future takes the course which may reasonably be expected, I know not 
what I shall do with myself. Still it is perhaps necessary to go on 
working for a year, and to attempt to prove by actual fact the 
machinations of Dionysios." 

Having come to this decision, on the following day I said to 
Dionysios, "I have decided to remain. But," I continued, "I must ask 
that you will not regard me as empowered to act for Dion, but will 
along with me write a letter to him, stating what has now been 
decided, and enquire whether this course satisfies him. If it does 
not, and if he has other wishes and demands, he must write particulars 
of them as soon as possible, and you must not as yet take any hasty 
step with regard to his interests." 

This was what was said and this was the agreement which was made, 
almost in these words. Well, after this the trading-ships took their 
departure, and it was no longer possible for me to take mine, when 
Dionysios, if you please, addressed me with the remark that half the 
property must be regarded as belonging to Dion and half to his son. 



Therefore, he said, he would sell it, and when it was sold would 
give half to me to take away, and would leave half on the spot for the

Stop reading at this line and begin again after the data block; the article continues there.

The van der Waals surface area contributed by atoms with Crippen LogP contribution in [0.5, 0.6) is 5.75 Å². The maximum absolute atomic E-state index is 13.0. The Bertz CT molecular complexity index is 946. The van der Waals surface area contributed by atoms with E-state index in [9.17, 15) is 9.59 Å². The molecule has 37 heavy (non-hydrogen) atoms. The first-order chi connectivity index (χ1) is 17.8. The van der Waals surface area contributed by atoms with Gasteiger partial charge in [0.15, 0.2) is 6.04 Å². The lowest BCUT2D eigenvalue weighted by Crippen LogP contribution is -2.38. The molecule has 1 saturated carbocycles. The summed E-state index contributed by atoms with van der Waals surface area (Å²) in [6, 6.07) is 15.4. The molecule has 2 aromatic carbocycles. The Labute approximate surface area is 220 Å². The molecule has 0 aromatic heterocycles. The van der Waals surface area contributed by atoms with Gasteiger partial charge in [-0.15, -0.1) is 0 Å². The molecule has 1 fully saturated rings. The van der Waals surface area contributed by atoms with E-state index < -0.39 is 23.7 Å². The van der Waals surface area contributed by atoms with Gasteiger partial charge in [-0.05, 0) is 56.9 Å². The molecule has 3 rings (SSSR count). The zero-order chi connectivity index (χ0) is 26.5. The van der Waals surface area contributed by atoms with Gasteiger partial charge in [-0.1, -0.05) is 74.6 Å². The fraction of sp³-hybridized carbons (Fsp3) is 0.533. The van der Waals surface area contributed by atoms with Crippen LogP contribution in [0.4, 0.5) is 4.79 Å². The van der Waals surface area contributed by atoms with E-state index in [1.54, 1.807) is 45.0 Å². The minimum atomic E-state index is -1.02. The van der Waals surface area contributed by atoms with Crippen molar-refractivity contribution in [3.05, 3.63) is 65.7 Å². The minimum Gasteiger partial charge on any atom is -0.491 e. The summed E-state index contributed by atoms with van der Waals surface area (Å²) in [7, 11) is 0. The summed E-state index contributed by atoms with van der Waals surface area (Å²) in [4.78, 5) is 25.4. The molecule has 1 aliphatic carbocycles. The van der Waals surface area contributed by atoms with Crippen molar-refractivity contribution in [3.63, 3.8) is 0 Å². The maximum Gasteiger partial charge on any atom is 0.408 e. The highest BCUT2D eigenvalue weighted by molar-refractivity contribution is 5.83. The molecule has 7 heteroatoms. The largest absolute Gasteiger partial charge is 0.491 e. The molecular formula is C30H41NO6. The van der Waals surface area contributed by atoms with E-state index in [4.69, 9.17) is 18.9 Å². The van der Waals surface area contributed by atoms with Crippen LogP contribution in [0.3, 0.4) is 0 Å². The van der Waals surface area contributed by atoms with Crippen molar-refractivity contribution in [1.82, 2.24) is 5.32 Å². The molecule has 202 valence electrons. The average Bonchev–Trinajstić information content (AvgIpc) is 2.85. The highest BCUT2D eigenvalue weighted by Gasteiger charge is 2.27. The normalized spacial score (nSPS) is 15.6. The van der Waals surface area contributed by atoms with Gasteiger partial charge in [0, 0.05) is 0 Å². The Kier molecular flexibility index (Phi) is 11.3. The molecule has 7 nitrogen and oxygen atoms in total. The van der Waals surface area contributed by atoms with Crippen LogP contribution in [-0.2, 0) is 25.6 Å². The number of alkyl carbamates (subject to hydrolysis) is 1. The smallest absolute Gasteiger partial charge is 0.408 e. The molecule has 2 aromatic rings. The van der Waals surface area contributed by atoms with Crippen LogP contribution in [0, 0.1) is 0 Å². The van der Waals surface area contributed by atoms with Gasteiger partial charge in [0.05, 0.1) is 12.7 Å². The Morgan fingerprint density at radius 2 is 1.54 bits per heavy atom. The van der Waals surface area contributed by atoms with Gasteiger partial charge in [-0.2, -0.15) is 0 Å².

son. This course, he said, was the most just. This proposal was a blow 
to me, and I thought it absurd to argue any longer with him; 
however, I said that we must wait for Dion's letter, and then once 
more write to tell him of this new proposal. His next step was the 
brilliant one of selling the whole of Dion's property, using his own 
discretion with regard to the manner and terms of the sale and of 
the purchasers . He spoke not a word to me about the matter from 
beginning to end, and I followed his example and never talked to him 
again about Dion's affairs; for I did not think that I could do any 
good by doing so. This is the history so far of my efforts to come 
to the rescue of philosophy and of my friends. 

After this Dionysios and I went on with our daily life, I with my 
eyes turned abroad like a bird yearning to fly from its perch, and 
he always devising some new way of scaring me back and of keeping a 
tight hold on Dion's property. However, we gave out to all Sicily that 
we were friends. Dionysios, now deserting the policy of his father, 
attempted to lower the pay of the older members of his body guard. The 
soldiers were furious, and, assembling in great numbers, declared that 
they would not submit. He attempted to use force to them, shutting the 
gates of the acropolis; but they charged straight for the walls,